April 22, 2004

Interesting Hot Potato on the Corner
ECONOMISTS NEEDED: PRODUCTIVITY & FERTILITY [Jonah Goldberg]

...To sum it up, Americans -- like everyone else in the industrialized world -- are having too few babies. If, by "too few" you mean not enough babies to replenish the workforce going into entitlement-rich retirement. Not enough workers at the bottom of the system means not enough taxpayers to generate Social Security checks. In America we offset this problem to a certain extent with immigration. We import young workers to make up for the ones we don't manufacture at home.

Anyway, suddenly, some liberals are becoming pronatalists (i.e. someone who favors policy supporting higher birthrates) when a little more than a decade ago they were saying folks like Wattenberg were right out of the Handmaid's Tale. That's cool.

But here's my question and it is entirely theoretical (for I am still very much a pronatalist): Don't the unprecedented increases in productivity mitigate the pronatalist argument somewhat? In theory couldn't we make a comparatively small handfull of workers (or, heh, nanobot androids) so productive that we wouldn't need that many more workers? Is there anything in the realm of pure economic theory which says that a very large society couldn't simply exploit the highly productive (and therefore highly compensated) labor of a relatively small few? Or am I missing something having been absent from this issue for so long?

[Later]...PRODUCTIVITY AND FERTILITY [Jonah Goldberg]

Emails are piling in. Let me clarify one thing. I wasn't proposing, even hypothetically, that only a handful of people work and the rest of us spend our time around the pool (or reading the Corner). No, what I guess I'm getting at it is this: Couldn't you have a system extending pretty much the trends we're already seeing in which a huge proportion of the society are in service-area and artsy-fartsy jobs and a tiny number of "productive" workers do the same amount of work it took hundreds of people to do just a few generations ago. After all, a couple guys with tractors and combines do the work of hundreds of field hands today. Anyway, economics isn't my strong point but it just seems to me that if productivity keeps soaring that the old arguments about importing labor and/or increasing the birthrate change. That's what I'm really getting at (though I'd love to discuss the Nanobot Androids all day). Am I missing something on that point?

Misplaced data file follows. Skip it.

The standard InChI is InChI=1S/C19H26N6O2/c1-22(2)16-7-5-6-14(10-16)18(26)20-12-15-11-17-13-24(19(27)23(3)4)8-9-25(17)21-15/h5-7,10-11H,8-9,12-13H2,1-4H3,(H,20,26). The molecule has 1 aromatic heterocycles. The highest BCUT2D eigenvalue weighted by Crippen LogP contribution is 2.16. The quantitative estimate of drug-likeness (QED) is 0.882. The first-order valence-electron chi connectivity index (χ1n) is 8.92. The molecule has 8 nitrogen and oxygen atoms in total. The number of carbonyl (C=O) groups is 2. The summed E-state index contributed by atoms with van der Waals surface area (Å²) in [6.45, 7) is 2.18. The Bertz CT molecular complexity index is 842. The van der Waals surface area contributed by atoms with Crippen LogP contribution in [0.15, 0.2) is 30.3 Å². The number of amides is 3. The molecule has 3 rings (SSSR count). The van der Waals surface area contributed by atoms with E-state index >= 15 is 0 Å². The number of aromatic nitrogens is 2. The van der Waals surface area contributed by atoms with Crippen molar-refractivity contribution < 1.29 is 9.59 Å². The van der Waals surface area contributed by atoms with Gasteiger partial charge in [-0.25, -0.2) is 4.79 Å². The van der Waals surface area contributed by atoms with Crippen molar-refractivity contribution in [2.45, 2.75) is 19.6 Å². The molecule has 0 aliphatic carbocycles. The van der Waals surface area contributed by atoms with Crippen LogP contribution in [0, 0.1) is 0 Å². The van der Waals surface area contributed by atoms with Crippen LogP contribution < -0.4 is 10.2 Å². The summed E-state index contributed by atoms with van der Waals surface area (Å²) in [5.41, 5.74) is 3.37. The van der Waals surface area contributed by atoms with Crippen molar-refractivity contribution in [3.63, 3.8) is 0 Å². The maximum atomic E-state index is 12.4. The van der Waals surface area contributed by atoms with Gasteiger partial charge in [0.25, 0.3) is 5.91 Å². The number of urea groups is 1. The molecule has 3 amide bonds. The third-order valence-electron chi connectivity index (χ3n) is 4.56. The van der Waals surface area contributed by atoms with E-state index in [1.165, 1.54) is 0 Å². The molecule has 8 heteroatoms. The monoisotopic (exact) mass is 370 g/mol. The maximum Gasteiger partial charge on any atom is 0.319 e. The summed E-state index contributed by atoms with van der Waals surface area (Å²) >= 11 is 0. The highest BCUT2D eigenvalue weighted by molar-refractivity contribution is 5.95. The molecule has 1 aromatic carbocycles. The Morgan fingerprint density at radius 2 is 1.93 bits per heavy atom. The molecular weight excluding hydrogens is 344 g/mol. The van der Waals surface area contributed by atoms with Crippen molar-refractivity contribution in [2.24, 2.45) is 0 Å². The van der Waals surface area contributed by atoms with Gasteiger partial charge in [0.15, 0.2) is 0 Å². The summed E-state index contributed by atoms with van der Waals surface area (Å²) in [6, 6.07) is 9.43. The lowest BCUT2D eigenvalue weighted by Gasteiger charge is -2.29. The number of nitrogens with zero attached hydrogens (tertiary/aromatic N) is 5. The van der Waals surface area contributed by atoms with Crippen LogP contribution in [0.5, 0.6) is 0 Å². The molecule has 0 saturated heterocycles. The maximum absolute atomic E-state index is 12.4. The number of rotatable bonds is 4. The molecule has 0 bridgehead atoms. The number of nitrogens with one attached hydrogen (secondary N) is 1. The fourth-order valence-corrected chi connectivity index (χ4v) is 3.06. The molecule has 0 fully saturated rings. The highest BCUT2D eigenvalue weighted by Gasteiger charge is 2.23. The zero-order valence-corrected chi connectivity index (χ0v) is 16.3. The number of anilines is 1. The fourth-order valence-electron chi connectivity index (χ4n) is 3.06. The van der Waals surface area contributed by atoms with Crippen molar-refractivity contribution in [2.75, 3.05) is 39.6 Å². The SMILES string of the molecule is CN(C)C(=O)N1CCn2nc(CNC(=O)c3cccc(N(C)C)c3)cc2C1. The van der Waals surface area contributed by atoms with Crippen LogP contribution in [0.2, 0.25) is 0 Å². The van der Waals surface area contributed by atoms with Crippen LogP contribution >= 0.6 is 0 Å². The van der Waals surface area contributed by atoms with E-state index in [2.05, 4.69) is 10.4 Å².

I'm no economist, but I wouldn't want to deny you my ignorance, so here goes: Why do we see so little fruit (in terms of leisure) from increased productivity? Because we spend 90% of any raise we get. The square footage of the average home has exploded over the past fifty years despite smaller families. That a couple guys with tractors and combines do the work of hundreds of field hands today is true, but the hundreds in the field turn around and want a bigger house, a pool, a DVR, etc...So we basically take all the benefits of technology and exchange them for more stuff instead of more free time. That's my best guess. Email me your best guess and become eligible for a drawing to win stuff.

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